Sunday, February 03, 2008

The ‘Ignorance,’ Too, Is Illuminating

From the swiftness with which some of the people said to have recently met with King Gyanendra are issuing denials, you’d think the palace has sunk deeper into putrid toxicity. Yet the national gaze remains firmly focused on Narayanhity.
What another postponement of the constituent assembly elections could possibly invite is anybody’s guess. Still, each scenario has a royal component.
From journalist Hari Lamsal’s summary of his conversations with the monarch, King Gyanendra sounds updated as well as upbeat on current affairs. The exception, of course, is the monarch’s professed ignorance of the republicanism that has crept into the interim constitution.
What’s significant here is the nature of the denials of these purported palace visitors. Nepali Congress leader Govinda Raj Joshi, a leading figure of the “royalist” wing of the party, vigorously denied having met with the monarch. But he found it convenient to reiterate his opposition to the interim legislature’s foray into republicanism. Journalist Jib Raj Bhandari, too, rubbished reports of a palace audience. But not without asserting his solid monarchist credentials.
Rastriya Prajatantra Party (RPP) president Pashupati Shamsher Rana claimed he had no reason to meet with the king. In an interview with a Kathmandu weekly, Rana claimed he would meet with the monarch in full public view if he thought it was necessary. A few breaths later, the RPP chief questioned the interviewer why such a meeting should be considered newsworthy anyway.
The establishment’s reaction to King Gyanendra’s response on the unfolding national situation offers an interesting historical contrast. When King Birendra granted his first interview to a leading Kathmandu weekly two years after the collapse of the Panchayat system in 1990, the political leadership was up in arms.
“Supreme leader” Ganesh Man Singh questioned the propriety of a constitutional monarch speaking directly to the press. It didn’t matter that King Birendra had merely expressed his acceptance of the nation’s new political reality. That, too, in response to a set of questions submitted by the editors well in advance.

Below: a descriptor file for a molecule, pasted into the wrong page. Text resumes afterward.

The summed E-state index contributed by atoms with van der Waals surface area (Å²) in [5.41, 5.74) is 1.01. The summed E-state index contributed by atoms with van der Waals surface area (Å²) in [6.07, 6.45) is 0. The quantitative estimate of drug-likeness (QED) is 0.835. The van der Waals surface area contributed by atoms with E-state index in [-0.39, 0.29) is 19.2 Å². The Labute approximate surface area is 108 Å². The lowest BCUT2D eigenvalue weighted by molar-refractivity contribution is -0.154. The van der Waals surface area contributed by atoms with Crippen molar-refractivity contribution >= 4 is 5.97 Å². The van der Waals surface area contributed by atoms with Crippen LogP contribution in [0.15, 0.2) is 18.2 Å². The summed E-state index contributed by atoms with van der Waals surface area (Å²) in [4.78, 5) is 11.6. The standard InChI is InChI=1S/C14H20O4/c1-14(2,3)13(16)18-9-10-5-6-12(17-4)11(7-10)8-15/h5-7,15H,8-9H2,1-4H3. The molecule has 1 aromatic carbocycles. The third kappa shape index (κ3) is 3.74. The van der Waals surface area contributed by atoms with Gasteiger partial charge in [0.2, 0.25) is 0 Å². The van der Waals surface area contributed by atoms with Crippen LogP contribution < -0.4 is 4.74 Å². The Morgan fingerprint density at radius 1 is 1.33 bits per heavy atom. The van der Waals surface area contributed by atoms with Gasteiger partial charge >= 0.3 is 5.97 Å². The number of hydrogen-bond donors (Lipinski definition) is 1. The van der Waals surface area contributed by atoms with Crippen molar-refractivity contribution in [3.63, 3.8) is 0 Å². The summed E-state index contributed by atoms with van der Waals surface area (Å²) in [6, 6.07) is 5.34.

When King Gyanendra defended his takeover on the eve of its third anniversary, there was relative silence. You could argue that the calm merely represented the palace’s irrelevance as far as the seven parties in power are concerned. But the muddle emitted by those who did respond undercuts that contention.
Peace Minister Ram Chandra Poudel urged King Gyanendra to contest elections, oblivious to the hastiness of his counsel. How about first persuading the country, much less the palace, that Nepal has become a republic?
Commentators close to the ruling establishment, too, seem to have lost some of their certainty. Instead of invoking the finality of the popular mandate the April Uprising supposedly embodied, some analysts reminded us how the country could not afford to squander a rare opportunity for change.
That’s a sentiment some of our foreign friends quite anxiously seem to share. They are growing more and more candid about their displeasure with the Maoists’ monopolization of the state. While they do acknowledge the palace as a pivot of stability, they don’t want to be seen handing King Gyanendra victory on his terms. Especially not at a time when the monarch views events vindicating his action.
For them, time is running out, particularly with Prime Minister Girija Prasad Koirala’s faltering health. His anointment of daughter Sujata as heir apparent has made succession within the ruling alliance difficult. She may have distanced herself from the palace in recent days, but that might not be enough to win her the premiership.
All said, the republic enshrined in the interim constitution is looking increasingly elusive outside the palace. King Gyanendra’s ignorance, too, is meaningful.